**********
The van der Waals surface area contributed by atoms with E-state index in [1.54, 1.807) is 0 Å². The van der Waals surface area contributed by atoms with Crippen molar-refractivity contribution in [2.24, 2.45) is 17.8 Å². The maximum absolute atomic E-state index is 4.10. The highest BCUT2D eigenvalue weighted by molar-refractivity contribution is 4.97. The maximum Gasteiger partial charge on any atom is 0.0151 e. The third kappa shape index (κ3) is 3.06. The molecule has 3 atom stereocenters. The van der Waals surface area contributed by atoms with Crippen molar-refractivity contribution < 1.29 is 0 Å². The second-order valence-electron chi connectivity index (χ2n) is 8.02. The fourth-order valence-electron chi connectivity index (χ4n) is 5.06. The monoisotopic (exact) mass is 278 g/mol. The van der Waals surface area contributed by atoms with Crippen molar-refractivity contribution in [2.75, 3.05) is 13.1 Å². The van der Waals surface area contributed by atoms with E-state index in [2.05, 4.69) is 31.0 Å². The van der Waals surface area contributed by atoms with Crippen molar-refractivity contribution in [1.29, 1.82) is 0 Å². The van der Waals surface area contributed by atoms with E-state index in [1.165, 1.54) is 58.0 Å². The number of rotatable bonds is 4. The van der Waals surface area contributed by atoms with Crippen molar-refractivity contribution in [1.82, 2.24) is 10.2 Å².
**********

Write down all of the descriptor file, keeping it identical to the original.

The van der Waals surface area contributed by atoms with E-state index in [1.54, 1.807) is 0 Å². The van der Waals surface area contributed by atoms with Crippen molar-refractivity contribution in [2.24, 2.45) is 17.8 Å². The maximum absolute atomic E-state index is 4.10. The highest BCUT2D eigenvalue weighted by molar-refractivity contribution is 4.97. The maximum Gasteiger partial charge on any atom is 0.0151 e. The third kappa shape index (κ3) is 3.06. The molecule has 3 atom stereocenters. The van der Waals surface area contributed by atoms with Crippen molar-refractivity contribution < 1.29 is 0 Å². The second-order valence-electron chi connectivity index (χ2n) is 8.02. The fourth-order valence-electron chi connectivity index (χ4n) is 5.06. The monoisotopic (exact) mass is 278 g/mol. The van der Waals surface area contributed by atoms with Crippen molar-refractivity contribution in [2.75, 3.05) is 13.1 Å². The van der Waals surface area contributed by atoms with E-state index in [2.05, 4.69) is 31.0 Å². The van der Waals surface area contributed by atoms with Crippen molar-refractivity contribution in [1.29, 1.82) is 0 Å². The van der Waals surface area contributed by atoms with E-state index in [1.165, 1.54) is 58.0 Å². The number of rotatable bonds is 4. The van der Waals surface area contributed by atoms with Crippen molar-refractivity contribution in [1.82, 2.24) is 10.2 Å².